Now read on.
We’ve necessarily given you a rather quick tour of the cloud native DevOps landscape, but we hope it’s enough to bring you up to speed with some of the problems that cloud, containers, and Kubernetes solve, and how they’re likely to change the IT business. If you’re already familiar with this, then we appreciate your patience.
A quick recap of the main points before we move on to meet Kubernetes in person in the next chapter:
Cloud computing frees you from the expense and overhead of managing your own hardware, making it possible for you to build resilient, flexible, scalable distributed systems.
DevOps is a recognition that modern software development doesn’t stop at shipping code: it’s about closing the feedback loop between those who write the code and those who use it.
DevOps also brings a code-centric approach and good software engineering practices to the world of infrastructure and operations.
Containers allow you to deploy and run software in small, standardized, self-contained units. This makes it easier and cheaper to build large, diverse, distributed systems, by connecting together containerized microservices.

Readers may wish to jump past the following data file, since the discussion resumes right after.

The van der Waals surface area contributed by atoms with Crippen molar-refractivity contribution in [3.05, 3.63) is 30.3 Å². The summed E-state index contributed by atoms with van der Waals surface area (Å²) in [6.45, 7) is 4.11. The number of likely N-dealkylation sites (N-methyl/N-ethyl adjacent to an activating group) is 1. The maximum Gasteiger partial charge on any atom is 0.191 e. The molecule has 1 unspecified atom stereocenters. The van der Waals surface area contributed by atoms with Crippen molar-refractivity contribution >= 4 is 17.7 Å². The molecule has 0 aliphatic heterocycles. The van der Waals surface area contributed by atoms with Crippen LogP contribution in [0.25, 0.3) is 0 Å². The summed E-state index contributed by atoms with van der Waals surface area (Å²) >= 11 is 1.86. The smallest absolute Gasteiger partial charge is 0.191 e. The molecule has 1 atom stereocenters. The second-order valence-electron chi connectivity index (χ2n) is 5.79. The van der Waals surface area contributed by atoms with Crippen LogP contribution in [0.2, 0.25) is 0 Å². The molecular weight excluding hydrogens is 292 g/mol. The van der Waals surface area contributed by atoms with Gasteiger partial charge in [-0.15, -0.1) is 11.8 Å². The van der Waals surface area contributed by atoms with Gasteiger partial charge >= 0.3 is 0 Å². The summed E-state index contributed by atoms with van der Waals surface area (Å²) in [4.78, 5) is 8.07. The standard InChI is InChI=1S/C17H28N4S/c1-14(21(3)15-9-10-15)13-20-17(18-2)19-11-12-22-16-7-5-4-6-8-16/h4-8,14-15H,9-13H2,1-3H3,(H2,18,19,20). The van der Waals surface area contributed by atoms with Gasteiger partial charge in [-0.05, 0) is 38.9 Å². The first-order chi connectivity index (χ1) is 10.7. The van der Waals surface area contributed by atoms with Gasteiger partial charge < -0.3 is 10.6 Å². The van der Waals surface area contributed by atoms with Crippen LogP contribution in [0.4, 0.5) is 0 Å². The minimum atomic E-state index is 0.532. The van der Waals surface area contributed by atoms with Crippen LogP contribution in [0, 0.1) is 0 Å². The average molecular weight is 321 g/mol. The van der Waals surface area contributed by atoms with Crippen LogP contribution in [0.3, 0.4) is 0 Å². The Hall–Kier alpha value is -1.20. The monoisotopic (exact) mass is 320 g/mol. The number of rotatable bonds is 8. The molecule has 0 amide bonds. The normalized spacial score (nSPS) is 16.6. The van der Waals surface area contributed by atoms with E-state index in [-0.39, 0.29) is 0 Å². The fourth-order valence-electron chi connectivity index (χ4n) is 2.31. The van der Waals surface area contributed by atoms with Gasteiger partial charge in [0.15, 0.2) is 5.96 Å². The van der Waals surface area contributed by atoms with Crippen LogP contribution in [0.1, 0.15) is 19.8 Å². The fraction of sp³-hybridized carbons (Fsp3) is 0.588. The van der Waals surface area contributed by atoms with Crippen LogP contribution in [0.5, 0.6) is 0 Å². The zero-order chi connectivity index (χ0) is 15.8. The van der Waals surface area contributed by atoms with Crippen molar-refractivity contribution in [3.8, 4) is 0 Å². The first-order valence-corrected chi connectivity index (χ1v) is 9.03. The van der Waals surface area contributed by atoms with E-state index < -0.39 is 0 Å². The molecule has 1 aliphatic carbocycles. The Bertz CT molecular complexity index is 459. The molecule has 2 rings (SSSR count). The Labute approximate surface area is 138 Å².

Orchestration systems take care of deploying your containers, scheduling, scaling, networking, and all the things that a good system administrator would do, but in an automated, programmable way.
Kubernetes is the de facto standard container orchestration system, and it’s ready for you to use in production right now, today.
Cloud native is a useful shorthand for talking about cloud-based, containerized, distributed systems, made up of cooperating microservices, dynamically managed by automated infrastructure as code.
Operations and infrastructure skills, far from being made obsolete by the cloud native revolution, are and will become more important than ever.
It still makes sense for a central team to build and maintain the platforms and tools that make DevOps possible for all the other teams.
1 The gibibyte (GiB) is the International Electrotechnical Commission (IEC) unit of data, defined as 1,024 mebibytes (MiB). We’ll use IEC units (GiB, MiB, KiB) throughout this book to avoid any ambiguity.